See decay by probing your accounts


aka use the cdk to build an account probe rig

When one creates a new account, it is pristine and useless. Then you start to dirty it up with all kinds of goodies that does stuff and, every once in a while, you have to check up on it to make sure it still is something that resembles wabisabi and not some nasty old hand bag of tissues, loose change, lipstick and used chewing gum.

For us, Cloud Custodian goes a long way, but we needed to have some weird shit checked that doesn’t quite fit its profile.

So in our never ending story of creating a “safe” space for the kids to play with their cloudy lego blocks, we have found multiple ways to make accounts say “ahh” and have a look around and optionally fix things.

  • Our gran-pappy hacking tool is ansible, we came up with this… Multi Account Fondling
  • We also recently discovered, the totally excellent Cloud Custodian can also do the same c7n-org

I like just had to give the new cloud vaping kid on the block, the CDK, a try since I’ve jinja2’ed enough for 2 lifetimes.

The design is basically:

  • hack some js and py lambda’s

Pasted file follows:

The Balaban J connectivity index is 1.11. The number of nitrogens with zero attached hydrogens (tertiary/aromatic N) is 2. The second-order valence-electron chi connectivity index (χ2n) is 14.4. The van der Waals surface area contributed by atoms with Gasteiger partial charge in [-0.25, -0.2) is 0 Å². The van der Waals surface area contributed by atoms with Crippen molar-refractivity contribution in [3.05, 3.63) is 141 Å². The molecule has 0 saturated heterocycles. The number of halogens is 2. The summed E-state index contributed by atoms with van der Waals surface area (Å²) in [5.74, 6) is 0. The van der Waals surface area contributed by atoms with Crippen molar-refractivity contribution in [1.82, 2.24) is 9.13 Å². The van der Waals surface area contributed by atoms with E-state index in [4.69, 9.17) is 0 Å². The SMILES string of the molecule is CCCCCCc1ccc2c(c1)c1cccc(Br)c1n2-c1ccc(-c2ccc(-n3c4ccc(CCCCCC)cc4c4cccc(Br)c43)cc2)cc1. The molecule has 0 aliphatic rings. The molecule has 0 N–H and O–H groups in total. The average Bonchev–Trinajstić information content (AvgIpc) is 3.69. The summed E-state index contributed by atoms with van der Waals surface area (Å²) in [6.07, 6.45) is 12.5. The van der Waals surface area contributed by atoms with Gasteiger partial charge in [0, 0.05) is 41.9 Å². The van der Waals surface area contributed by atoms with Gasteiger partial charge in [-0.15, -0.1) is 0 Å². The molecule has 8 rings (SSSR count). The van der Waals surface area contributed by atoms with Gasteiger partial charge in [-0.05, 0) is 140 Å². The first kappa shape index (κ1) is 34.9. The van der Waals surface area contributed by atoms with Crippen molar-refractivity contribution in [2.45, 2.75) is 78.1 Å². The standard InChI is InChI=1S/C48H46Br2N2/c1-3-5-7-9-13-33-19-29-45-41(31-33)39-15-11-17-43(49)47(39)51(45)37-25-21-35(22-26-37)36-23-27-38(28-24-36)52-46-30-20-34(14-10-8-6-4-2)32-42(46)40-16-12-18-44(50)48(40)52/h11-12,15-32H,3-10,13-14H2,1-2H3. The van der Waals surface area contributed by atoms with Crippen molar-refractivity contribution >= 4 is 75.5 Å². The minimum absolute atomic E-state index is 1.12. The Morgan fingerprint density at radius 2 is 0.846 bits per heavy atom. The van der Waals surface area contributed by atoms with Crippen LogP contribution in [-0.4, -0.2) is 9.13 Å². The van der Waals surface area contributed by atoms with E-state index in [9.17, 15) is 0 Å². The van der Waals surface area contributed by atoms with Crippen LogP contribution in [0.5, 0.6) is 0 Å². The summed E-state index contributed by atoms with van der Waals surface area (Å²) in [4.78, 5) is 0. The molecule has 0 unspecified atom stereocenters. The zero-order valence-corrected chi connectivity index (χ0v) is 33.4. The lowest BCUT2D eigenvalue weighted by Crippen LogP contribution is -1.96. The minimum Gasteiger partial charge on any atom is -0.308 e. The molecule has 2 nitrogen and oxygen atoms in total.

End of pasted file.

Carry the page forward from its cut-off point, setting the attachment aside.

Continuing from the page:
• slap it together with step functions
  • shove accounts (from codecommit) into an sqs queue
  • dump results in s3 in our security account
  • and send some findings into the account’s securityhub (propagated to the central securityhub)

design{ width=1080 }

and, whenever the need to spam the “people who care” gets too much:

  • hack another step function with a lambda
  • grab the findings from securityhub and s3
  • generate a markdown doc and htmlify it
  • spam spam spam wonderful spam!

This post describes the first CDK stack that happens in the org account.

Seedy Kay

Being a bit keep that .ts away from me! I started with a cdk init -l javascript.

Then I slapped some mini projects into the handlers folder:

  • jobControl - a node project for the codecommit and sqs bits
  • prober - a python project for peeking into the accounts, with n probe modules that actually does the work
▸ bin/
▸ docs/
▾ handlers/
  ▾ jobControl/
    ▸ node_modules/
  ▾ prober/
    ▸ lib/
    ▾ probe/
▸ lib/
▸ node_modules/

so it might seem a little weird to have duo lingo in the same project, but we are moving towards js but wanted to build the actual probing in python for simplicity sake.

The CDK makes it super simple to have both and CodeBuild makes sure the CDK has something to deploy.

Anyhoos - the lib of the stack looks like this…

const cdk = require('@aws-cdk/core')
const lambda = require('@aws-cdk/aws-lambda')
const sqs = require('@aws-cdk/aws-sqs')
const sfn = require('@aws-cdk/aws-stepfunctions')
const tasks = require('@aws-cdk/aws-stepfunctions-tasks')
const iam = require('@aws-cdk/aws-iam')